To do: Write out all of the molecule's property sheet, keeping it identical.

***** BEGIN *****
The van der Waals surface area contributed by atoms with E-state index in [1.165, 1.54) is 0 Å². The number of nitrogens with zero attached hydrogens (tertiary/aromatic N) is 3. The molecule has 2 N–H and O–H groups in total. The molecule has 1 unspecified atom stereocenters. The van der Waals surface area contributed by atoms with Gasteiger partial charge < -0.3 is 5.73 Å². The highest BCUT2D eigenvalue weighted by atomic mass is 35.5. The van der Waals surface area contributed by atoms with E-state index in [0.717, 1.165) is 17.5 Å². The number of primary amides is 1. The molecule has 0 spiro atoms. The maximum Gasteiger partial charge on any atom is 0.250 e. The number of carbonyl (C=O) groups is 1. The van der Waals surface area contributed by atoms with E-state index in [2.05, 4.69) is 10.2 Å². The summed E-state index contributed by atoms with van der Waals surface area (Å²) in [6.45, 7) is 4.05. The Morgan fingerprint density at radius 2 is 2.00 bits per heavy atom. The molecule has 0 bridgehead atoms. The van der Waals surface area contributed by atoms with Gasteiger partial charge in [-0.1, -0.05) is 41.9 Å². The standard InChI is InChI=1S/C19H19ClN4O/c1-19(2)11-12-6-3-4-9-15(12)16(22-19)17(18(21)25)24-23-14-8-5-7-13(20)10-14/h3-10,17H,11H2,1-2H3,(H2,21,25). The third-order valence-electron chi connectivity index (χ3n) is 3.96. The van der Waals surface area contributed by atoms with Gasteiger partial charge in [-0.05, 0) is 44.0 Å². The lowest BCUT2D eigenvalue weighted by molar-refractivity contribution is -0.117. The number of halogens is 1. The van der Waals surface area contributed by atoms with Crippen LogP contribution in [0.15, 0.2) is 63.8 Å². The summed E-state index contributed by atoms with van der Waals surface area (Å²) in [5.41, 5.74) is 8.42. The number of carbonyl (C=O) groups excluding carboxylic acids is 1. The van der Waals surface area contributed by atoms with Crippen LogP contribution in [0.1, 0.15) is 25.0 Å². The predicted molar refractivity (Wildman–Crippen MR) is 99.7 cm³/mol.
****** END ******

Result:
The van der Waals surface area contributed by atoms with E-state index in [1.165, 1.54) is 0 Å². The number of nitrogens with zero attached hydrogens (tertiary/aromatic N) is 3. The molecule has 2 N–H and O–H groups in total. The molecule has 1 unspecified atom stereocenters. The van der Waals surface area contributed by atoms with Gasteiger partial charge < -0.3 is 5.73 Å². The highest BCUT2D eigenvalue weighted by atomic mass is 35.5. The van der Waals surface area contributed by atoms with E-state index in [0.717, 1.165) is 17.5 Å². The number of primary amides is 1. The molecule has 0 spiro atoms. The maximum Gasteiger partial charge on any atom is 0.250 e. The number of carbonyl (C=O) groups is 1. The van der Waals surface area contributed by atoms with E-state index in [2.05, 4.69) is 10.2 Å². The summed E-state index contributed by atoms with van der Waals surface area (Å²) in [6.45, 7) is 4.05. The Morgan fingerprint density at radius 2 is 2.00 bits per heavy atom. The molecule has 0 bridgehead atoms. The van der Waals surface area contributed by atoms with Gasteiger partial charge in [-0.1, -0.05) is 41.9 Å². The standard InChI is InChI=1S/C19H19ClN4O/c1-19(2)11-12-6-3-4-9-15(12)16(22-19)17(18(21)25)24-23-14-8-5-7-13(20)10-14/h3-10,17H,11H2,1-2H3,(H2,21,25). The third-order valence-electron chi connectivity index (χ3n) is 3.96. The van der Waals surface area contributed by atoms with Gasteiger partial charge in [-0.05, 0) is 44.0 Å². The lowest BCUT2D eigenvalue weighted by molar-refractivity contribution is -0.117. The number of halogens is 1. The van der Waals surface area contributed by atoms with Crippen LogP contribution in [0.15, 0.2) is 63.8 Å². The summed E-state index contributed by atoms with van der Waals surface area (Å²) in [5.41, 5.74) is 8.42. The number of carbonyl (C=O) groups excluding carboxylic acids is 1. The van der Waals surface area contributed by atoms with Crippen LogP contribution in [0.1, 0.15) is 25.0 Å². The predicted molar refractivity (Wildman–Crippen MR) is 99.7 cm³/mol.